The large pine tree outside our room attracted various birds early in the mornings including White-winged Doves. Greater Antillean Grackles with their strange tails would sit preening in the sunshine and Tawny-shouldered Blackbirds looked for insects. Their orange shoulder patches are often hidden but the slightly smaller bill and more slender appearance distinguishes them from Cuban Blackbird which are far more common.
Great Lizard Cuckoo are widespread and common but are rather skulking so when one approached us in scattered scrub on the path down by the lake this morning I stood still and waited for it to come to me, which It did in rather spectacular fashion
We set off for Topes de Collantes this morning which lies to the south of Lake Hanabanilla and is higher in elevation. On the way we stopped at a viewpoint for a short break with its wonderful view to the north with the southern arm of Lake Hanabanilla in the distance.
We had arranged to stay at Los Helechos Hotel for eight nights but when we arrived it looked as if it had seen better days!
Only joking! In fact the hotel is quite nice and the standard has been raised a lot since we were last here. This was an old apartment block from which, when the hotels were built here, they moved people out into various cities. The hotel has good food, pleasant rooms and a very smart brand new swimming pool that Lynn used every day. In fact we were treated like honoured guests during our stay, and we couldn't figure out why until the end. It turned out that in all the years that the hotel had been open nobody had ever stayed for eight days - usually its just one or two nights as part of a whistle-stop tour of Cuba. As the main hotel was full for the first night we were given a spacious little bungalow for the night at Villa Caburni which is a short way up the road with the promise that we would be moved down the next day.
Los Helechos is run by Gaviota which is in effect a part of the military so the transport for tours and day trips is in old military vehicles - lorries and jeeps depending on how many of you there are. We had tried to arrange our own vehicle and driver to stay with us here to give us more flexibility but had been told this wasn't possible but were never given a reason why. I suspect this is just Gaviota maintaining a monopoly on tourist transport in the area as I can't think of any other reason. And in fact that worked out just fine as some days we wanted to walk locally and others we arranged a jeep plus driver and guide to take us out. After getting set up in our rooms we went out for a walk and soon found larvae of Orange-washed Sulphur Phoebis avellaneda and Orange-barred Sulphur Phoebis philea on Senna spectabilis amongst the bushes in front of the concrete shell of the apartment block. There were also eggs of White-angled Sulphur Anteos clorinde. We searched the Passiflora for Heliconiinae eggs and larvae but couldn't find any.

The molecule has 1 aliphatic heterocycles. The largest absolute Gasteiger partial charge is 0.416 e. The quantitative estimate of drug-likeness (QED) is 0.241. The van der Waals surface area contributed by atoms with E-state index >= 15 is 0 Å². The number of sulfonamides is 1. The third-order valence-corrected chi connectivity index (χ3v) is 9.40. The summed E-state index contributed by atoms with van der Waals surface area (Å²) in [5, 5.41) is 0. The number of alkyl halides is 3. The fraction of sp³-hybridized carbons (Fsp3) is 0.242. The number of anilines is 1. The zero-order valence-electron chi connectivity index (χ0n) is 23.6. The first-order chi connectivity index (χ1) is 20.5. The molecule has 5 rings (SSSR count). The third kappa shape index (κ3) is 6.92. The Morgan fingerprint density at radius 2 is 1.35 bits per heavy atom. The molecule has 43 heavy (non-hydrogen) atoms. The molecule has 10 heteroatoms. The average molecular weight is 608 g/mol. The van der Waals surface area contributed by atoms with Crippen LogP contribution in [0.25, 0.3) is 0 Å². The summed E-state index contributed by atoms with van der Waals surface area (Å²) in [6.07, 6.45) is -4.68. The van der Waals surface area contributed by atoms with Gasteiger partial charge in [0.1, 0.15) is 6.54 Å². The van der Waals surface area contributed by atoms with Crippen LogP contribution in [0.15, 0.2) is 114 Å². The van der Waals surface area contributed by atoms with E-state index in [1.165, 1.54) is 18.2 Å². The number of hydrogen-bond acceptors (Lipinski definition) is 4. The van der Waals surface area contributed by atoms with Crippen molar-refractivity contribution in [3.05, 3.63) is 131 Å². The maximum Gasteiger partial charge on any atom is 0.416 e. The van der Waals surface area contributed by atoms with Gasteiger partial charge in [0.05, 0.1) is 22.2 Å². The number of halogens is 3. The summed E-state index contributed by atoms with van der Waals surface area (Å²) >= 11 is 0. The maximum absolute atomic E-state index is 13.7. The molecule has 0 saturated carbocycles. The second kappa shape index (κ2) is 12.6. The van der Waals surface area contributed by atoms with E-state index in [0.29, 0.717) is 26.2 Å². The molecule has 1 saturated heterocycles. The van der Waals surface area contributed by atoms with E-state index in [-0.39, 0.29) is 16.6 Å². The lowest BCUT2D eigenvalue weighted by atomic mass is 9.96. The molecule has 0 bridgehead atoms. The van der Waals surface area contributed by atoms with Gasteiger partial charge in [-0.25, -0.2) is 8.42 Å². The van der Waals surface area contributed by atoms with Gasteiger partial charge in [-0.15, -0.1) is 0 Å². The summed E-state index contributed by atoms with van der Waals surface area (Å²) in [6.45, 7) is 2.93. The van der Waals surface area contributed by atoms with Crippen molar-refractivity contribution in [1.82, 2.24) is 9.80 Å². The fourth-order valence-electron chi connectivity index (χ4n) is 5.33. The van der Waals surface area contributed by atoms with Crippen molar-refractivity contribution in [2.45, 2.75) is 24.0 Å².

Doug pointed out the distinctive feeding damage of Red-striped Leafwing Siderone galanthis on Casearia with the tell-tale brown leaf fragments left hanging in a line along the midrib, and also of Perching Saliana Saliana esperi on Costus spiralis with the rather straight-cut edges where the larva had been feeding on the leaves. Both these species have been recorded here before but we didn't see adults of either during our stay.
Red-legged Honey-creepers and Cuban Orioles were feeding in a large flowering Erythrina tree but the distance was to great for any reasonable pictures of these with my camera set-up. Having checked with the security guard that it would be ok to run the moth lamp outside the bungalow overnight we set it up running the cable out through an open window. There were plenty of trees just outside so we looked forward to seeing what there would be in the morning.
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Here we will post interesting news about what we and others have seen in Cuba.